Windows Buying Guide

Learn the pros and cons of different types of windows, the various styles and latest trends.

Exterior View of Pella Windows and Doors

Courtesy of Pella Windows and Doors

The very good news about windows is that there are an incredible number of styles, options and prices to consider. The bad news? With all those possibilities, you may feel like you're adrift on an ocean of options. Take heart, fellow shopper: Here's what you need to know to navigate the world of windows.

Make Mine Energy Efficient

"These days, when it comes to windows, it's all about energy efficiency," says Lance Premeau, product and market analyst for Kolbe Windows and Doors. Capitalizing on keen public awareness, most manufactures have amped up the energy efficiency component of their marketing games, and consumers are benefitting. Features such as argon-filled glazing and low-E coatings have become commonplace, and the recent federal tax credit available for qualified window products has made upgrading windows one of the most popular of all home improvement projects.

Nevertheless, some types of windows claiming energy efficiency may not be all they're cracked up to be. A good guideline is to check if windows meet the performance levels created by the federal government's Energy Star program. If so, they'll carry the Energy Star label.

However, that label doesn't mean the windows automatically qualify for the federal tax credit. To be eligible, the window's U-factor and solar heat gain coefficient must both less than or equal to 0.30. The U-factor gauges the window's insulation value, and the solar heat gain coefficient measures how well a product blocks heat transfer from sunlight. These measurements are standardized by the National Fenestration Rating Council and appear on the product's NFRC performance label.

The federal tax credit is equal to 30 percent of the product cost or a maximum of $1,500. Installation is not covered by the credit. Note that qualifying windows must be purchased by Dec. 31, 2010. Currently, Congress is examining the possibility of extending the tax credits.

What Do They Cost?

You'll pay about $150 for a 3x4-foot double-hung, white vinyl window with insulating glass and low-E coating at a home improvement center. Upgrade to argon gas-filled triple glazing and fiberglass frame, and your price gets north of $400 for the same size window. Specialty coatings, custom grills and other options from a top manufacturer can nudge the price to $800.

Vinyl Pella Windows Used in Bedroom

Courtesy of Pella Windows and Doors

Vinyl - Low Cost and a Debate

More vinyl windows are sold than all other types of window construction combined - about 67 percent of the residential window market. That's because vinyl combines low cost with durability, reliability and energy performance. Vinyl is virtually indestructible, impervious to moisture and insect- and rot-proof.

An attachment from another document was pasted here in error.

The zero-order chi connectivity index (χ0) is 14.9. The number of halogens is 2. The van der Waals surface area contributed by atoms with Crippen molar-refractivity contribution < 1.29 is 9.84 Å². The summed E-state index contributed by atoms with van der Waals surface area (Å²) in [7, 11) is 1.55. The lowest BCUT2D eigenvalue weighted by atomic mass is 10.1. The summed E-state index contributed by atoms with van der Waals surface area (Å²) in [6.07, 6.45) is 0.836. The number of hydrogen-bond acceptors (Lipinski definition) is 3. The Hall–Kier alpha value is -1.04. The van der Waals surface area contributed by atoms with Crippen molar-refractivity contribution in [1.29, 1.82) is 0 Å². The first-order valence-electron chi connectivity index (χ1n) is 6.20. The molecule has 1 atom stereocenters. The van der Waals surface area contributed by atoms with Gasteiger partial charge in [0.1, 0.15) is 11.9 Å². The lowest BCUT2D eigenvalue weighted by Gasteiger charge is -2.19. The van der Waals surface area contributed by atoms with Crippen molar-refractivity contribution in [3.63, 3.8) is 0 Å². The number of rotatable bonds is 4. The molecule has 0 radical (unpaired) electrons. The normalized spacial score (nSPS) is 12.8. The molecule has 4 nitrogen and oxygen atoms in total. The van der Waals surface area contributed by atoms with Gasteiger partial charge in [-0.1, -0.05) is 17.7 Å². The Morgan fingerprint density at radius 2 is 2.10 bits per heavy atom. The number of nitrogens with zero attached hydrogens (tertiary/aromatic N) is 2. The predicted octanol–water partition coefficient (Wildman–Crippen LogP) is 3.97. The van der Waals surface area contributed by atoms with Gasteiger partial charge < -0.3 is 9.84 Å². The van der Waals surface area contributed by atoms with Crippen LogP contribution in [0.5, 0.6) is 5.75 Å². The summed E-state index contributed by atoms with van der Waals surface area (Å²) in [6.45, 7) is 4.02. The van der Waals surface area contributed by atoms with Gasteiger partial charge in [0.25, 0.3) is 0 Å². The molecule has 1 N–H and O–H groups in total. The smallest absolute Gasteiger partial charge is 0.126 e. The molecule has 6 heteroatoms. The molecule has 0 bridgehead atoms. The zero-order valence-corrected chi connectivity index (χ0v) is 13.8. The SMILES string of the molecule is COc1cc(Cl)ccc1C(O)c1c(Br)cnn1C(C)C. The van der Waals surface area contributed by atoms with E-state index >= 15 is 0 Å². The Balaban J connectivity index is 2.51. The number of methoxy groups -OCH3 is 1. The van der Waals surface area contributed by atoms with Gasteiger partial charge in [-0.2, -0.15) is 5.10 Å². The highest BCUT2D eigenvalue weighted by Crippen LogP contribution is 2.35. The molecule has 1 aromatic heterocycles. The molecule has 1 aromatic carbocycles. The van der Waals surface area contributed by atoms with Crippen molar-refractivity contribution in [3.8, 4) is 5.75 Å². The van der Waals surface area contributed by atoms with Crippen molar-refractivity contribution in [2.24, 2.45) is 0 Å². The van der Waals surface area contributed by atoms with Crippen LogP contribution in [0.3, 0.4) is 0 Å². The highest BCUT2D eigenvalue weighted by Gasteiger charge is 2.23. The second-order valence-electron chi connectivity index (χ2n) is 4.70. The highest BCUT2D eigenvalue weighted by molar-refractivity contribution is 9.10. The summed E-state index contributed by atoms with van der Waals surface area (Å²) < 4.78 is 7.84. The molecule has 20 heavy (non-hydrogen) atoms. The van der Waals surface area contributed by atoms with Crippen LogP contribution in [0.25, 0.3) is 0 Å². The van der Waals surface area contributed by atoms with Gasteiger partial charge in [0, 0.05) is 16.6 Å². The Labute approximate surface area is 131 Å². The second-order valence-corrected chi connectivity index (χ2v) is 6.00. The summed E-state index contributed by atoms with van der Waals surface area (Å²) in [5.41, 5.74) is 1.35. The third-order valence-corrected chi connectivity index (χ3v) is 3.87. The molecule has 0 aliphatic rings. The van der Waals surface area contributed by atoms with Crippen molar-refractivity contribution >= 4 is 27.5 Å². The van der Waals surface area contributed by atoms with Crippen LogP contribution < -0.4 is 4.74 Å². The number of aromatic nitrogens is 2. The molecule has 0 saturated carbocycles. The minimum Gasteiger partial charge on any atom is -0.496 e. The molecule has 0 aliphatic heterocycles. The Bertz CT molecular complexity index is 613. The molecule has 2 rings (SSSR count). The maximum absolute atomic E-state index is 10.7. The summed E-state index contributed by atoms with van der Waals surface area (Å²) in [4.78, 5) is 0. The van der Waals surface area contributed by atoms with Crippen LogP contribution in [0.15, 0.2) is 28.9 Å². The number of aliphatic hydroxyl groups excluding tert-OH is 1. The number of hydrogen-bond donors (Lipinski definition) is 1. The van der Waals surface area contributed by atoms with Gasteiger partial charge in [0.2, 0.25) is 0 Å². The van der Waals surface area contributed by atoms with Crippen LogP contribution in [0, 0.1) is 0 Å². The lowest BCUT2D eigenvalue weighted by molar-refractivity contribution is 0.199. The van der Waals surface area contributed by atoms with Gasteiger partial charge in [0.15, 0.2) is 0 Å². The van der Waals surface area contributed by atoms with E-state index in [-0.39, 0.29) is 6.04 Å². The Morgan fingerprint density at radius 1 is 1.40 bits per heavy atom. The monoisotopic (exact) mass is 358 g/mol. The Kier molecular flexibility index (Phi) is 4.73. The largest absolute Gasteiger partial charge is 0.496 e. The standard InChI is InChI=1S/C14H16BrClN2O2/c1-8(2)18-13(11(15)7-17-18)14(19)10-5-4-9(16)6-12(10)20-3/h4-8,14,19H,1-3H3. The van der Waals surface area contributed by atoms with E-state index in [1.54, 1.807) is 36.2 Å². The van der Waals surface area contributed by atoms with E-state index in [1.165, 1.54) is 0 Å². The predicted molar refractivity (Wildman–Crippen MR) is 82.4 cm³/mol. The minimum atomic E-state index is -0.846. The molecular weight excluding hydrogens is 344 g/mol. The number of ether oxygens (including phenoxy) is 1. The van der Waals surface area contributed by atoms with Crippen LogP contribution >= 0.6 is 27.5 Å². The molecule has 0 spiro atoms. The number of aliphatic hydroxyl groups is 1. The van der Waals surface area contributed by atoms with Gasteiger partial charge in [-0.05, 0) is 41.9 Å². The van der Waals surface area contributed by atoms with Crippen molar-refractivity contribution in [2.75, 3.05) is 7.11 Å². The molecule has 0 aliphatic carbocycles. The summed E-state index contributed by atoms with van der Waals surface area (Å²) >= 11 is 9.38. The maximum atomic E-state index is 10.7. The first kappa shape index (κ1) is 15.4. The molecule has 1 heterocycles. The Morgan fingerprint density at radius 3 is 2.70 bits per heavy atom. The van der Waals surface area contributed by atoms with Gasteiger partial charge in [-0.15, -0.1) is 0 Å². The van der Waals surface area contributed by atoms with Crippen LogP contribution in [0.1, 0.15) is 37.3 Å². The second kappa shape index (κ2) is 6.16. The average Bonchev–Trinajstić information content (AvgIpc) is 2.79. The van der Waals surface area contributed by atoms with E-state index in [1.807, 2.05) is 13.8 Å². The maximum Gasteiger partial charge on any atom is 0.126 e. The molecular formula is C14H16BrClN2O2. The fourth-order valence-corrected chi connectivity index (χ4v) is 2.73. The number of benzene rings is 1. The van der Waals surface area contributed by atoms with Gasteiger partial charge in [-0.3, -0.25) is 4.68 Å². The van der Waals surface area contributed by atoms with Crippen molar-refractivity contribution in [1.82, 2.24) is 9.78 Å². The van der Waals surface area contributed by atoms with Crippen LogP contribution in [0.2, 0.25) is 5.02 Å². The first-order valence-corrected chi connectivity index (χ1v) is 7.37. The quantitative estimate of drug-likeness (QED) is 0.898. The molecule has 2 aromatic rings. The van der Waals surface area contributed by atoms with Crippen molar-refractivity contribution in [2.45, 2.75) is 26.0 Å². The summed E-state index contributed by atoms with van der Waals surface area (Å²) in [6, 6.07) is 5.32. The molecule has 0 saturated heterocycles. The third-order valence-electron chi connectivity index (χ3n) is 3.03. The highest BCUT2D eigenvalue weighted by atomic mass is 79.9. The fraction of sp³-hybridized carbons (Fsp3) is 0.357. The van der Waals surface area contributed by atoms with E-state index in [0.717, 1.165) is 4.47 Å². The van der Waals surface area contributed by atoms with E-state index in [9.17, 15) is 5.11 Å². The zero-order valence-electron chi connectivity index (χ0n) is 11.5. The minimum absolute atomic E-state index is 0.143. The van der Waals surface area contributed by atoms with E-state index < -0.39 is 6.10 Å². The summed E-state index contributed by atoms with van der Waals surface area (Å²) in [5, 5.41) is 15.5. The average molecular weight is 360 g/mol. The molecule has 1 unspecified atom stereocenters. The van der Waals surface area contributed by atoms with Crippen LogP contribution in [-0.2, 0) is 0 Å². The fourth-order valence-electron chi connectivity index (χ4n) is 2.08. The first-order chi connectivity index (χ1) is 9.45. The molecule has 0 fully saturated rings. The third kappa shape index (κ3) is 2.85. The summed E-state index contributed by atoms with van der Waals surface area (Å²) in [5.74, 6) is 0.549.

Vinyl is an inert material that's a poor thermal conductor, meaning it's a good insulator. It's tough and strong - stout enough that the sash is hollow, creating air-filled chambers with excellent insulating capabilities. Lightweight vinyl windows are relatively easy to install for professionals and DIYers alike.

One objection to vinyl is it's appearance - fusion-welded seams aren't attractive, and the material is decidedly synthetic. Colors extend throughout the vinyl, which helps camouflage scratches and nicks, but color choices for off-the-shelf vinyl windows typically are limited to white and tan. A simple palette of gray, green, red and a few other colors may be available through special order.

The jury is out on whether vinyl windows can be painted. Some experts suggest using an epoxy-based exterior paint, such as an automotive finish. Others say not to paint vinyl at all because paints don't adhere well - the material expands and contracts too much and can cause cracks in painted surfaces.

The sustainability of vinyl is another source of debate. On one hand, the manufacture of polyvinyl chloride (PVC) produces toxins such as dioxin, and the material itself may last hundreds of years in landfills, disqualifying it from consideration in the minds of environmentalists. Nevertheless, the longevity of the material means durability, and the replacement cycle for vinyl is extremely long.

Integrity Fiberglass Marvin Windows and Doors

Courtesy of Marvin Windows

Fiberglass on the Rise

While only 3 percent of the window market comes from windows made with fiberglass, the material is fast gaining a reputation for being durable and blissfully maintenance-free. Combined with its middle-of-the-road price, fiberglass provides solid value. It's stronger than vinyl, and fiberglass windows won't warp, rot or crack. Expect to pay about double the price of a comparable vinyl window.

Fiberglass windows are manufactured in limited colors, but they can be painted and the surface provides excellent adhesion. Some brands come in a natural wood exterior finish that does a great job of mimicking the real thing. Also available: real wood interior frames and sashes that can be stained.

On the green front, some manufacturers fill the hollow fiberglass frames with foam insulation to enhance the product's thermal performance. In addition, fiberglass is relatively easy to fabricate, so fiberglass products have a low embedded energy, meaning they don't require a lot of energy to produce.